Monday, 16 June 2014

Transportation into Narrative Worlds

One of the most influential and important ideas in the psychology of fiction has been Melanie Green and Tim Brock’s (2000) finding in four experiments that people who are more engaged in a narrative are more affected by it. Influenced by Richard Gerrig’s (1993) book Experiencing narrative worlds, they investigated the idea that narratives can be transporting. Among the stories they used in their experiments was an imagery-rich narrative called “Murder in the Mall.” In the original story, a small girl, Katie, is stabbed to death by a psychiatric patient in a mall. Green and Brock created a scale of transportation into the narrative with 11 items of a general kind such as, “I was mentally involved in the narrative while reading it,” and four items related to imagery in the specific story such as, “While reading the narrative I had a vivid image of Katie.” Using “Murder in the Mall,” some variations of it, and some other stories, they found that the higher readers’ scores on the transportation scale, the more beliefs they acquired that were consistent with the story, and the more favourable were their evaluations of protagonists. Green and Brock stressed the role of transportation in persuasion, but transportation and the scale that measures it have been found to be useful in the study of narratives in general, not just those intended to persuade.

Green and her colleagues have continued to study transportation, and have done so very productively, taking in not just reading but film, as well as fiction and non-fiction (e.g. Melanie Green, Christopher Chatham and Marc Sestir, 2013). Others have joined in, and now Tom Van Laer, Ko De Ruyter, Luca Visconti and Martin Wetzels (2014) have now done a meta-analysis of 76 studies of transportation, and they have treated the concept to include its antecedents and consequences within a multi-disciplinary framework. Raymond Mar has posted on this study earlier this year (click here) but I thought that it might be worth emphasizing their idea of stories in their paper and results of their meta-analysis here.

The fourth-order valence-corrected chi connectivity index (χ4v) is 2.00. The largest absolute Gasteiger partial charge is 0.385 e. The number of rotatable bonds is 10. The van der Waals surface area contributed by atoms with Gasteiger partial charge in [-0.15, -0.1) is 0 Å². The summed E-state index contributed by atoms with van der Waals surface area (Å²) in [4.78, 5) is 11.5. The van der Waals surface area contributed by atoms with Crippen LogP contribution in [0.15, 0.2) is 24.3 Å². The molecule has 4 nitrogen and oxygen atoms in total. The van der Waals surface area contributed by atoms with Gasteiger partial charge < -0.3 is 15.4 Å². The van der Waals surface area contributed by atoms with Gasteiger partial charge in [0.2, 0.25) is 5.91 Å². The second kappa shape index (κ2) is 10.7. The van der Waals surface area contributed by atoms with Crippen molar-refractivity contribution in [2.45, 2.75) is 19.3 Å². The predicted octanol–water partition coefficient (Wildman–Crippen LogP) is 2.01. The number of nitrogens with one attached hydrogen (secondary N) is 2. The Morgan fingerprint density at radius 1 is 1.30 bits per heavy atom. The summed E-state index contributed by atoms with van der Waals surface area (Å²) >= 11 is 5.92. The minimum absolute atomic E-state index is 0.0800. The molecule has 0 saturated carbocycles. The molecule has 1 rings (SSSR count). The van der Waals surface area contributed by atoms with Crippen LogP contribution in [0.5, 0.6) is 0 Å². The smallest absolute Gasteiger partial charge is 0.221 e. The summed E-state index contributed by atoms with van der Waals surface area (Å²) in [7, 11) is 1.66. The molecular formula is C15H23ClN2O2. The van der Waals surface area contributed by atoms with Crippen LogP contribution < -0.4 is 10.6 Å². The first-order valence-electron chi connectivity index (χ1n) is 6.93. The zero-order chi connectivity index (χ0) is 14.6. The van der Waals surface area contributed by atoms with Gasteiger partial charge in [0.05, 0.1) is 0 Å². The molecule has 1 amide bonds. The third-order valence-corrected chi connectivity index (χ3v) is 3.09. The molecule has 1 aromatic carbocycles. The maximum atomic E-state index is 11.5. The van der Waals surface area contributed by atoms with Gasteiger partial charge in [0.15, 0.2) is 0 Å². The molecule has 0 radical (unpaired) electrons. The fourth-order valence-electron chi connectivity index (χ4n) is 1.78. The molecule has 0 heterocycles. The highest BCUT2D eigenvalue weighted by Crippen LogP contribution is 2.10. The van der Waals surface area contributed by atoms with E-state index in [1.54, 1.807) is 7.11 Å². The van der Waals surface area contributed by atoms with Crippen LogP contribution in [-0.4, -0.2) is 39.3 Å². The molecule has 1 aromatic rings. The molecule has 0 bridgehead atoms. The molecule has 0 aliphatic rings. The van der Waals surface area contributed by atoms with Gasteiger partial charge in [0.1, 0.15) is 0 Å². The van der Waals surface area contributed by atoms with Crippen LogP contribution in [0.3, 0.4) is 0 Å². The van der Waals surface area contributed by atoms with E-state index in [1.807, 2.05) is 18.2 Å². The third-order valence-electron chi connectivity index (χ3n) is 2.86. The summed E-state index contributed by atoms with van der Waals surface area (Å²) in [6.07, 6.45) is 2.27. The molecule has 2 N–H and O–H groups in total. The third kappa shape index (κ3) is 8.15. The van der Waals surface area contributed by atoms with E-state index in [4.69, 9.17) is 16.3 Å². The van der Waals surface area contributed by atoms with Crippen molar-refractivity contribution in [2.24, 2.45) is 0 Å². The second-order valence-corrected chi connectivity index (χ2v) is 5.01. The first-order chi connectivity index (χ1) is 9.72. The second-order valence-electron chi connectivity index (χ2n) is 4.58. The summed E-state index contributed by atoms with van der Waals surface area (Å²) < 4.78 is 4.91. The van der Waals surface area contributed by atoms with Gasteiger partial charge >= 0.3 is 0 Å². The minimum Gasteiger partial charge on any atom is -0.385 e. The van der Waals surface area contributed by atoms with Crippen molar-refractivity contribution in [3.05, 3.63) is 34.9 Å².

Van Laer et al.'s proposal about elements of a story perhaps contains an essence of how transportation is accomplished. They say that to be imaginable a story must be based on a plot and contain:
(1) the plot, which frames the temporal sequence of the events; (2) the characters playing a role in the plot; (3) the climax, which results from the modulation of the dramatic intensity along the plot; and (4) the outcome, or the end state of the plot commonly derived from the characters’ resolution of a misfortunate event.
In their meta-analysis van Laer et al. found that significant aspects of a story that promoted transportation were: an imaginable plot (see above), identifiable characters, and verisimilitude (life-likeness and believability). Among significant effects of transportation into a narrative they found changes of: affective response, critical thought, narrative thought, belief, attitude, and intention. Among characteristics of the receiver that significantly affected transportation into a narrative they found: transportability, attention, familiarity with the story, education, and gender.

Stories take us into other worlds, possible worlds. One of the earliest studies of how people are transported into such worlds was by Victor Nell (1988). He called his study Lost in a book. This phrase is evocative, but we don’t usually get completely lost when we read a story. We are, however, transported from our day-to-day world and, as with many kinds of travel, we can be affected by our journey. Changes of beliefs are among the effects, but as research in this area proceeds it’s likely to reveal that with the journeys of fiction deeper changes occur, too.

Gerrig, R. J. (1993). Experiencing narrative worlds: On the psychological activities of reading. New Haven, CT: Yale University Press.

Green, M. C., & Brock, T. C. (2000). The role of transportation in the persuasiveness of public narratives. Journal of Personality and Social Psychology, 79, 702-721.

Green, M. C., Chatham, C., & Sestir, M. (2012). Emotion and transportation in fact and fiction. Scientific Study of Literature, 2, 37-59.

Nell, V. (1988). Lost in a book: The psychology of reading for pleasure. Newhaven, CT: Yale University Press.

Van Laer, T., De Ruyter, K., Visconti, L. M., & Wetzels, M. (2014). The extended transportation-imagery model: A meta-analysis of the antecedents and consequences of consumers’ narrative transportation. Journal of Consumer Research, 40, 797-817. 
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